Southeast Asia’s three-nation partnership to fight cyber threats

Southeast Asia’s three-nation partnership to fight cyber threats

FROM rampant job scams to sophisticated e-commerce attacks, cyber threats in Southeast Asia are skyrocketing. Singapore reportedly had more than 46,000 cybercrime cases in 2023, including job scams and e-commerce scams, the highest since 2016.

Things were almost as bad in Malaysia. Cases involving social media scams reportedly increased by 37 percent from January to November 2023 compared to the year before.
In Australia, phishing scams reportedly skyrocketed by more than 48 percent in the first half of 2023 compared to 2022.

Australia, Malaysia and Singapore could strive to deepen partnerships in digital security as these countries face common challenges in digitalising their economies.
Cybercrime syndicates operate across borders with impunity. Cyberspace enables them to evade national jurisdictions and constantly refresh their tactics.

Australian, Malaysian and Singaporean police forces could work more closely on information exchange and joint operations to uncover them.
These countries’ authorities could also exchange policy views on how telcos, social media platforms, and banks should be more responsible for prevention to make digital services safer from cybercrimes.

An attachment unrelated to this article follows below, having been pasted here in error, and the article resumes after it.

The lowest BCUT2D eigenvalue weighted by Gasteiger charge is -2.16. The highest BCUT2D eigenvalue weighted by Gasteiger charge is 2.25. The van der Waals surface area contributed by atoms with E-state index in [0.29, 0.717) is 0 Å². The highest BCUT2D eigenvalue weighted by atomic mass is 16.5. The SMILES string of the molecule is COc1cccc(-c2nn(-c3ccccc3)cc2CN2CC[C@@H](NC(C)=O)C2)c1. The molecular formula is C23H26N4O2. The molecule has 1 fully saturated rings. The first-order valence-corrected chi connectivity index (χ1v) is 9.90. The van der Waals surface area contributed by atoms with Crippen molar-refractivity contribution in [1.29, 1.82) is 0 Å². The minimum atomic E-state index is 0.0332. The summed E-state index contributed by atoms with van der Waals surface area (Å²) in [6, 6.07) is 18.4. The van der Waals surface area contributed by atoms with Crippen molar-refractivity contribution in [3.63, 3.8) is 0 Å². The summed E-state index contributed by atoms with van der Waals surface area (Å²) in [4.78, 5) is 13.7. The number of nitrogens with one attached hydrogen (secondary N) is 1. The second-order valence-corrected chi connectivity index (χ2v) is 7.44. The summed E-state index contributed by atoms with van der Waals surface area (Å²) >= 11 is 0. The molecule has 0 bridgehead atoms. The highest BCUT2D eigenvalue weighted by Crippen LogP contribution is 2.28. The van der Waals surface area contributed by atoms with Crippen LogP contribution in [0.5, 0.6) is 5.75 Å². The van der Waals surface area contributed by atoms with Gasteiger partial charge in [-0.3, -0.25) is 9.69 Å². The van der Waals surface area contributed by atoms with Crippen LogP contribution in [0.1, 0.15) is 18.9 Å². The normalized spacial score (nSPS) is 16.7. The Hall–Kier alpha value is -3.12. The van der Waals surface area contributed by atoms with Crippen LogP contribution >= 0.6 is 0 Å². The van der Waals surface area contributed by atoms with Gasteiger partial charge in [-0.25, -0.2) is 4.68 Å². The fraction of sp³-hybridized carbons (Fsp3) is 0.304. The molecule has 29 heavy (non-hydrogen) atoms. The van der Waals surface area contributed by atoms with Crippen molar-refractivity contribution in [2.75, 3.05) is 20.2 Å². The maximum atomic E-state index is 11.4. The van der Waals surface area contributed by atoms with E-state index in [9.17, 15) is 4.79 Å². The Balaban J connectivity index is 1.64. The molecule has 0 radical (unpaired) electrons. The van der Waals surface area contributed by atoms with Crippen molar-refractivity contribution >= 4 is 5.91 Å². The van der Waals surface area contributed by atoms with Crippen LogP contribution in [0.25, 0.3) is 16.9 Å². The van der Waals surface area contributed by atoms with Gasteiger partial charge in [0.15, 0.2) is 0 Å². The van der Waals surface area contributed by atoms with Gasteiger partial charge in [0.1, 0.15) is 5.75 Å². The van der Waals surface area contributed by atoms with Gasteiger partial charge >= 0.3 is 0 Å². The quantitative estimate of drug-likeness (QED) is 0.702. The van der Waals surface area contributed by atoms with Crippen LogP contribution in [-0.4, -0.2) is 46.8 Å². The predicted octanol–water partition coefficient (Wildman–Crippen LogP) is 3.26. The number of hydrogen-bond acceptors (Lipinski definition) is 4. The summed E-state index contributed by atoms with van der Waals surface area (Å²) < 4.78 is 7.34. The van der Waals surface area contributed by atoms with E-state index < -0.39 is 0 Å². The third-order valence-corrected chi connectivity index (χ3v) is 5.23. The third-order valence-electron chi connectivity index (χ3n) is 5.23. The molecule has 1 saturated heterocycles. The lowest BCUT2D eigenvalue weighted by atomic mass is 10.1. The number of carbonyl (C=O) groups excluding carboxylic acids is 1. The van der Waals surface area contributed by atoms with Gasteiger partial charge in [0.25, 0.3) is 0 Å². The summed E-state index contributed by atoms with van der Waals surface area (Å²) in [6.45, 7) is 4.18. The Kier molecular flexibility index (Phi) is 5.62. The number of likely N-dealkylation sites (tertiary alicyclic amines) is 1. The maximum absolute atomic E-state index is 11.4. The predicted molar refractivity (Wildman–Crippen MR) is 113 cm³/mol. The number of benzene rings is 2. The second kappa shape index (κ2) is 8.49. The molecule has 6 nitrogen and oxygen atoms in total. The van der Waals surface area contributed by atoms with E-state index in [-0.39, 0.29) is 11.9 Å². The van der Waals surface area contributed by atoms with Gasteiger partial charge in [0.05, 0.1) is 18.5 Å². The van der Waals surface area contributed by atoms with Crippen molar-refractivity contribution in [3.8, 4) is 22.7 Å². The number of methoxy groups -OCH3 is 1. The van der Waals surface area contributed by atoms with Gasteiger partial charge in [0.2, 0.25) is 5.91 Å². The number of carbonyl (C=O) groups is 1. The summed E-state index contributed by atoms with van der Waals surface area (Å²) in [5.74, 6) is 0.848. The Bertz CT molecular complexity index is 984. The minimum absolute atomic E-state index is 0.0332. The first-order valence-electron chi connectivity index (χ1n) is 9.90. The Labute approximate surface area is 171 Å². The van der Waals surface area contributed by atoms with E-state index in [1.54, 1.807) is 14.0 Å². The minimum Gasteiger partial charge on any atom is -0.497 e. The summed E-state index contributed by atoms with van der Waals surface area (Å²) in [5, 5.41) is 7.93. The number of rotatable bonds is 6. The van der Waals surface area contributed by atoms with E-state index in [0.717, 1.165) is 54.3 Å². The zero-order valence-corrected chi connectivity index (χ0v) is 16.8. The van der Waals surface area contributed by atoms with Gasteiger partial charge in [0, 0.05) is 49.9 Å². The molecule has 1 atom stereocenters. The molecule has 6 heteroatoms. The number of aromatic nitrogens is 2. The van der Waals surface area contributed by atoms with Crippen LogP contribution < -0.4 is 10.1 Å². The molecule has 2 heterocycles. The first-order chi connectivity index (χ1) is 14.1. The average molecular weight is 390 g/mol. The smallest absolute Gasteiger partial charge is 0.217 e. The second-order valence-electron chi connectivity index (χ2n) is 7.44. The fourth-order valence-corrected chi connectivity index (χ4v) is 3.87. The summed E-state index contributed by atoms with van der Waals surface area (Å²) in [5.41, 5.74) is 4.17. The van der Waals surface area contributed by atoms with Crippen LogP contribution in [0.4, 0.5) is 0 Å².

Cyberattacks continue to be a regional challenge

Australian authorities are revamping their cybersecurity measures after several major breaches affecting critical infrastructure and businesses such as ports, healthcare and telcos.
A report by cyber-intelligence company Cyfirma states that ASEAN nations’ significant cybersecurity challenges include ransomware, state-sponsored threats, disruptions to Internet of Things (IoT) devices, and tech supply chain vulnerabilities.

Australia’s International Cyber and Critical Technology Engagement Strategy, launched in 2021, positions cyberspace at the centre of its foreign policy and emphasises regional cooperation with ASEAN. Its Cyber and Critical Technology Cooperation Programme supports cyber capacity building in ASEAN.